As the world continues to shrink and immigration increases across the globe, children are more frequently being raised under the influence of several cultures. As these cultures clash, children may be subject to child-rearing practices that are abusive in one culture and accepted in another, leaving state criminal court systems to sort out the aftermath. In these cases, the accused immigrant parents may be able to use the cultural defense to escape conviction or mitigate their sentences in the face of child abuse charges. This cultural defense has been successfully used in courts all over the world, including the United States, the United Kingdom, Canada, and many other countries. The tremendous and increasing mobility of the global population will likely magnify the conflicts of the past and increase the use of the cultural defense in child abuse cases in the future.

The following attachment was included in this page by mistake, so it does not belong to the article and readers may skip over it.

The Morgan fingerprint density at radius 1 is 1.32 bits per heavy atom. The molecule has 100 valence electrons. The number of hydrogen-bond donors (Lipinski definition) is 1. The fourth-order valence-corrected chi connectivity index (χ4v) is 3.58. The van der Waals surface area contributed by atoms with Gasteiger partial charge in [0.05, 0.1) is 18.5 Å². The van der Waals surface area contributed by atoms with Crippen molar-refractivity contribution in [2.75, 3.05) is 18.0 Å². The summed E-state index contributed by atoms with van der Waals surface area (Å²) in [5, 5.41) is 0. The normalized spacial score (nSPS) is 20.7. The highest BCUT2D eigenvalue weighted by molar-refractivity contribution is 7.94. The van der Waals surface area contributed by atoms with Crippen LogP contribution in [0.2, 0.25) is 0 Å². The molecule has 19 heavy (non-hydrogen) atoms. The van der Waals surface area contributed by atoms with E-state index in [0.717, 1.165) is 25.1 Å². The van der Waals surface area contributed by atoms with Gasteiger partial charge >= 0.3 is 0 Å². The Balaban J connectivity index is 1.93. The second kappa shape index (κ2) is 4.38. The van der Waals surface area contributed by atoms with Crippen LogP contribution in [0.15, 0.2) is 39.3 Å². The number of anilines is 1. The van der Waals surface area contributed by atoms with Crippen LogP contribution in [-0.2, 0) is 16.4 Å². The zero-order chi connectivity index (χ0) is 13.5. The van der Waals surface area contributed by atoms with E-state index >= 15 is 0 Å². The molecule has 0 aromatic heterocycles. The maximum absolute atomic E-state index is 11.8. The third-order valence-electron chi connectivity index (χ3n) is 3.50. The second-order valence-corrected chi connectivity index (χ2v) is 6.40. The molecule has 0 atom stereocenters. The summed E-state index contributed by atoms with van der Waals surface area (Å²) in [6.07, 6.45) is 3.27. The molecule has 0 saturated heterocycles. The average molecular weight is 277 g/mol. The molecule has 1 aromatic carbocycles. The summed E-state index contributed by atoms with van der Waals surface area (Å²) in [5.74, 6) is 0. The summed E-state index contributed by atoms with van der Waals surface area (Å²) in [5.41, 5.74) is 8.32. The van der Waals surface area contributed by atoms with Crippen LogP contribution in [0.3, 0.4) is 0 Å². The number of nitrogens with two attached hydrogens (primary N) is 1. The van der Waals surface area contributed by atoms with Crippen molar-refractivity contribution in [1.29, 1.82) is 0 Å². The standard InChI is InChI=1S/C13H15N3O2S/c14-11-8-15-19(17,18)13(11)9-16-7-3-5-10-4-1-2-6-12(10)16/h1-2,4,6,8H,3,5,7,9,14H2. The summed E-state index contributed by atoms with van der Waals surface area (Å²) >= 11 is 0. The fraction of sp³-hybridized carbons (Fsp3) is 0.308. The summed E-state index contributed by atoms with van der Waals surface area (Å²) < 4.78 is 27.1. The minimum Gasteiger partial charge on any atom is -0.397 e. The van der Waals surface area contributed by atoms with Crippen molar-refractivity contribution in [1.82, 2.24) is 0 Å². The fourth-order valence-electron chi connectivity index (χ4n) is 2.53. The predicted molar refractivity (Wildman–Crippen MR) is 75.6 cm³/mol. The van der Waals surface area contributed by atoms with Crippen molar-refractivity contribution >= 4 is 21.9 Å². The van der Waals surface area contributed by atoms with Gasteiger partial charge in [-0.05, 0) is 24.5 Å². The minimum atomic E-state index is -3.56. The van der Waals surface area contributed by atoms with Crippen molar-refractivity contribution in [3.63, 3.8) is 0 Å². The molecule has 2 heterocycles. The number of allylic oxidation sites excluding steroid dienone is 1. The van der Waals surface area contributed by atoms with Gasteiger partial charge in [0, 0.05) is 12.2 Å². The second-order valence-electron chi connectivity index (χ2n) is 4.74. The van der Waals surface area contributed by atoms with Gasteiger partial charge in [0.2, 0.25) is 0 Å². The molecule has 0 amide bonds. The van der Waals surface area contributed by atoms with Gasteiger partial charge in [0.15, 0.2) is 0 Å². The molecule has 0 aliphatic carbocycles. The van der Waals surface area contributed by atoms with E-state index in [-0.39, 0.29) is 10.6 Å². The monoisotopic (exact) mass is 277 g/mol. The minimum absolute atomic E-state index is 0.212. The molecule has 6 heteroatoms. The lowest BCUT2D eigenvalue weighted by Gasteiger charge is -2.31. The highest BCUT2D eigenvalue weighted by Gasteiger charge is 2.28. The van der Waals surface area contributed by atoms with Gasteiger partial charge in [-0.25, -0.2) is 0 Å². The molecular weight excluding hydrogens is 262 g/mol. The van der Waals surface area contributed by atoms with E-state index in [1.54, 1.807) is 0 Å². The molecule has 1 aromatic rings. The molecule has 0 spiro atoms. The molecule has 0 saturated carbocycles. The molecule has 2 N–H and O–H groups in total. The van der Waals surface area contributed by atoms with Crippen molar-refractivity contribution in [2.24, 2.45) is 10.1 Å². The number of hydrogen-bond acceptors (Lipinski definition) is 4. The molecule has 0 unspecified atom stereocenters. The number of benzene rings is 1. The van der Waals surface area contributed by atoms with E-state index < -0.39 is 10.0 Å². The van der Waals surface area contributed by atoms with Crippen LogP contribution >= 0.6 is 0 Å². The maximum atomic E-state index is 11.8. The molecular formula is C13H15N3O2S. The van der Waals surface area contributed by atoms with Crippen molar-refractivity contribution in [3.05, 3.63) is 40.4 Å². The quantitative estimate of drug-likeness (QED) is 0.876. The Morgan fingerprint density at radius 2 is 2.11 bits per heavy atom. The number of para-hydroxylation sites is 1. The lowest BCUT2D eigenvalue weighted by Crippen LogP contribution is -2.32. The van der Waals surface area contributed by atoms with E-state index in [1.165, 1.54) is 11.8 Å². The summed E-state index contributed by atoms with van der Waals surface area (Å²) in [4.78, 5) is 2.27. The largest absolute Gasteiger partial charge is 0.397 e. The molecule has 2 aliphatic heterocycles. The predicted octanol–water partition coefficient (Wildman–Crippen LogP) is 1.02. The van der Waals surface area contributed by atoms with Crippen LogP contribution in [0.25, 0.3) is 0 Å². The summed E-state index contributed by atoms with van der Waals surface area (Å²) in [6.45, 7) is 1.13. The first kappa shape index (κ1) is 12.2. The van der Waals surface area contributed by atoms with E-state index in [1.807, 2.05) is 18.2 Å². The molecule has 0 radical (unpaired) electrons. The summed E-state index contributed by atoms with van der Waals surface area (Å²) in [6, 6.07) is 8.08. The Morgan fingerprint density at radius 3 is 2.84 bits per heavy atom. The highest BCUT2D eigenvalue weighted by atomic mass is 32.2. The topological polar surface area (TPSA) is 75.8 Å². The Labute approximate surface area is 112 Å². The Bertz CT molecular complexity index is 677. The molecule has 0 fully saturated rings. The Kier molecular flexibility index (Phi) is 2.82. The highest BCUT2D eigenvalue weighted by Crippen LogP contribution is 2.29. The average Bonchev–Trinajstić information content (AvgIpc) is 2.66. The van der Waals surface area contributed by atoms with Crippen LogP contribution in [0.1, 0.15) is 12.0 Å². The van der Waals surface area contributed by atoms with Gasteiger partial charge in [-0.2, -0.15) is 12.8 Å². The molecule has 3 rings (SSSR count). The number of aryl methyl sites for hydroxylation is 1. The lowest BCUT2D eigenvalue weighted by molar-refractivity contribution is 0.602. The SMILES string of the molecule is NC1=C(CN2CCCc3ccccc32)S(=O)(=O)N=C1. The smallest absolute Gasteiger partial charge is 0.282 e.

Part I of this article discusses the trends in immigration and parenting that make use of the cultural defense increasingly more likely in the future. It also explains the cultural defense and children's rights under the CRC. Part II discusses the best interests principle of the CRC as the framework from which to analyze the use of the cultural defense in child abuse cases. Then, in Part III, this article analyzes the use of the cultural defense in child abuse cases from around the world under the framework of the CRC and explains why its use is in direct conflict with the CRC. Finally, Part IV proposes an internationally-derived standard against which judges or juries should compare the acts of immigrant parents in child abuse cases.